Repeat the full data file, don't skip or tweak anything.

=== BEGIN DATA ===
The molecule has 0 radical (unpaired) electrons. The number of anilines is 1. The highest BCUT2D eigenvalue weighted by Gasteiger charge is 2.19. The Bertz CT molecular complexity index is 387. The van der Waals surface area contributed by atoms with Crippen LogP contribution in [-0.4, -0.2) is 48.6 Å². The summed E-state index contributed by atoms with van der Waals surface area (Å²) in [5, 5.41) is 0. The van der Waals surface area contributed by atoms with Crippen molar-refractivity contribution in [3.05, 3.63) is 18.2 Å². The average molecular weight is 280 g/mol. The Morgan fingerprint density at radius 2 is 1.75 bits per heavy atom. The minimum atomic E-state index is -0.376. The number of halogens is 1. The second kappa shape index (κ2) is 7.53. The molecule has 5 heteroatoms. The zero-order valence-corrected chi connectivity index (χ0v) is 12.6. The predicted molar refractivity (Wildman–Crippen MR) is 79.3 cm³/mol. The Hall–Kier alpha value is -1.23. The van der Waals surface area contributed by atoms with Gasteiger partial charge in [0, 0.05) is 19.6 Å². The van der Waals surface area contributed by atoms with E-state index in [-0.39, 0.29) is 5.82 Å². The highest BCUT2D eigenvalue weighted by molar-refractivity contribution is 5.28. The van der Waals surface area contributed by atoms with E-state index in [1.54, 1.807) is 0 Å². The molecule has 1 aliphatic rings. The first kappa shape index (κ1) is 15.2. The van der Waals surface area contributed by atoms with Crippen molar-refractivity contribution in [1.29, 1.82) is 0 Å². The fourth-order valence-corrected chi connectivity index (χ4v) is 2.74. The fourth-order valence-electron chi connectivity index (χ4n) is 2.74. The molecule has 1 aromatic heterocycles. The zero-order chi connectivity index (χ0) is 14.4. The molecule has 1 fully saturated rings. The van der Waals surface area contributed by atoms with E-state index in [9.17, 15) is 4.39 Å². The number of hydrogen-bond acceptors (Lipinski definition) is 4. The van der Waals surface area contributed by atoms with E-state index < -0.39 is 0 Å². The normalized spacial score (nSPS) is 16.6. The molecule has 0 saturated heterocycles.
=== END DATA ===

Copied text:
The molecule has 0 radical (unpaired) electrons. The number of anilines is 1. The highest BCUT2D eigenvalue weighted by Gasteiger charge is 2.19. The Bertz CT molecular complexity index is 387. The van der Waals surface area contributed by atoms with Crippen LogP contribution in [-0.4, -0.2) is 48.6 Å². The summed E-state index contributed by atoms with van der Waals surface area (Å²) in [5, 5.41) is 0. The van der Waals surface area contributed by atoms with Crippen molar-refractivity contribution in [3.05, 3.63) is 18.2 Å². The average molecular weight is 280 g/mol. The Morgan fingerprint density at radius 2 is 1.75 bits per heavy atom. The minimum atomic E-state index is -0.376. The number of halogens is 1. The second kappa shape index (κ2) is 7.53. The molecule has 5 heteroatoms. The zero-order valence-corrected chi connectivity index (χ0v) is 12.6. The predicted molar refractivity (Wildman–Crippen MR) is 79.3 cm³/mol. The Hall–Kier alpha value is -1.23. The van der Waals surface area contributed by atoms with Gasteiger partial charge in [0, 0.05) is 19.6 Å². The van der Waals surface area contributed by atoms with E-state index in [-0.39, 0.29) is 5.82 Å². The highest BCUT2D eigenvalue weighted by molar-refractivity contribution is 5.28. The van der Waals surface area contributed by atoms with E-state index in [1.54, 1.807) is 0 Å². The molecule has 1 aliphatic rings. The first kappa shape index (κ1) is 15.2. The van der Waals surface area contributed by atoms with Crippen molar-refractivity contribution in [1.29, 1.82) is 0 Å². The fourth-order valence-corrected chi connectivity index (χ4v) is 2.74. The fourth-order valence-electron chi connectivity index (χ4n) is 2.74. The molecule has 1 aromatic heterocycles. The zero-order chi connectivity index (χ0) is 14.4. The molecule has 1 fully saturated rings. The van der Waals surface area contributed by atoms with E-state index in [9.17, 15) is 4.39 Å². The number of hydrogen-bond acceptors (Lipinski definition) is 4. The van der Waals surface area contributed by atoms with E-state index < -0.39 is 0 Å². The normalized spacial score (nSPS) is 16.6. The molecule has 0 saturated heterocycles.